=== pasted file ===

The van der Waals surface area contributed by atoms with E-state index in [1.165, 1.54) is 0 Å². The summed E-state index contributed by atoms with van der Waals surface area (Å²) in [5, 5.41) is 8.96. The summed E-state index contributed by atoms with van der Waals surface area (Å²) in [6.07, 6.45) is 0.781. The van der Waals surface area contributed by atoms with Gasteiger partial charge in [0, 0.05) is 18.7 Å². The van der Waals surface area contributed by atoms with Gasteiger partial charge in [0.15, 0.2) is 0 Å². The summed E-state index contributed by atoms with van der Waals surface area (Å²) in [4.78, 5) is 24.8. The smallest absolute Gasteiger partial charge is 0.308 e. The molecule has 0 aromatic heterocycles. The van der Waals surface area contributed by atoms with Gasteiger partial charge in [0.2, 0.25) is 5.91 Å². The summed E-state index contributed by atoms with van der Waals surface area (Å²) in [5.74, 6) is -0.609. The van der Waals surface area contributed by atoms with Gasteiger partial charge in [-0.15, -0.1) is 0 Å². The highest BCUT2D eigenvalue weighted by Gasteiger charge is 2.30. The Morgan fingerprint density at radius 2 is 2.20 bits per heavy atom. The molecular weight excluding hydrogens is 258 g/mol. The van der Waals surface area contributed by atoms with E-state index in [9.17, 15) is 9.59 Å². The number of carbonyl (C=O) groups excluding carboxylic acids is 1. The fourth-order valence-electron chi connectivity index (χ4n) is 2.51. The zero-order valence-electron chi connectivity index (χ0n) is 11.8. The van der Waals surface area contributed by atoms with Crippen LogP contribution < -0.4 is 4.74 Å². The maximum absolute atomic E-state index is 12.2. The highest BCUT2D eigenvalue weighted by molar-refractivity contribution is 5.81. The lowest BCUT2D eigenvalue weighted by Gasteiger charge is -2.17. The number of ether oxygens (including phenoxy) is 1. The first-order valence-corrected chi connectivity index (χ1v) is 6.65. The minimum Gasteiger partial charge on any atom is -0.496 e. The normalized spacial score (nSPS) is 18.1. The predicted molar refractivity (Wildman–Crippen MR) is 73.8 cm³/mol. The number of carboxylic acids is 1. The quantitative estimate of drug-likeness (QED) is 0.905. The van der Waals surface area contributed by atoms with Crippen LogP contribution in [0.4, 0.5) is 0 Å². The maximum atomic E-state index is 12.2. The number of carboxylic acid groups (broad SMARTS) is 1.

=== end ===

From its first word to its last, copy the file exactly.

The van der Waals surface area contributed by atoms with E-state index in [1.165, 1.54) is 0 Å². The summed E-state index contributed by atoms with van der Waals surface area (Å²) in [5, 5.41) is 8.96. The summed E-state index contributed by atoms with van der Waals surface area (Å²) in [6.07, 6.45) is 0.781. The van der Waals surface area contributed by atoms with Gasteiger partial charge in [0, 0.05) is 18.7 Å². The van der Waals surface area contributed by atoms with Gasteiger partial charge in [0.15, 0.2) is 0 Å². The summed E-state index contributed by atoms with van der Waals surface area (Å²) in [4.78, 5) is 24.8. The smallest absolute Gasteiger partial charge is 0.308 e. The molecule has 0 aromatic heterocycles. The van der Waals surface area contributed by atoms with Gasteiger partial charge in [0.2, 0.25) is 5.91 Å². The summed E-state index contributed by atoms with van der Waals surface area (Å²) in [5.74, 6) is -0.609. The van der Waals surface area contributed by atoms with Gasteiger partial charge in [-0.15, -0.1) is 0 Å². The highest BCUT2D eigenvalue weighted by Gasteiger charge is 2.30. The Morgan fingerprint density at radius 2 is 2.20 bits per heavy atom. The molecular weight excluding hydrogens is 258 g/mol. The van der Waals surface area contributed by atoms with E-state index in [9.17, 15) is 9.59 Å². The number of carbonyl (C=O) groups excluding carboxylic acids is 1. The fourth-order valence-electron chi connectivity index (χ4n) is 2.51. The zero-order valence-electron chi connectivity index (χ0n) is 11.8. The van der Waals surface area contributed by atoms with Crippen LogP contribution < -0.4 is 4.74 Å². The maximum absolute atomic E-state index is 12.2. The highest BCUT2D eigenvalue weighted by molar-refractivity contribution is 5.81. The lowest BCUT2D eigenvalue weighted by Gasteiger charge is -2.17. The number of ether oxygens (including phenoxy) is 1. The first-order valence-corrected chi connectivity index (χ1v) is 6.65. The minimum Gasteiger partial charge on any atom is -0.496 e. The normalized spacial score (nSPS) is 18.1. The predicted molar refractivity (Wildman–Crippen MR) is 73.8 cm³/mol. The number of carboxylic acids is 1. The quantitative estimate of drug-likeness (QED) is 0.905. The van der Waals surface area contributed by atoms with Crippen LogP contribution in [0.4, 0.5) is 0 Å². The maximum atomic E-state index is 12.2. The number of carboxylic acid groups (broad SMARTS) is 1.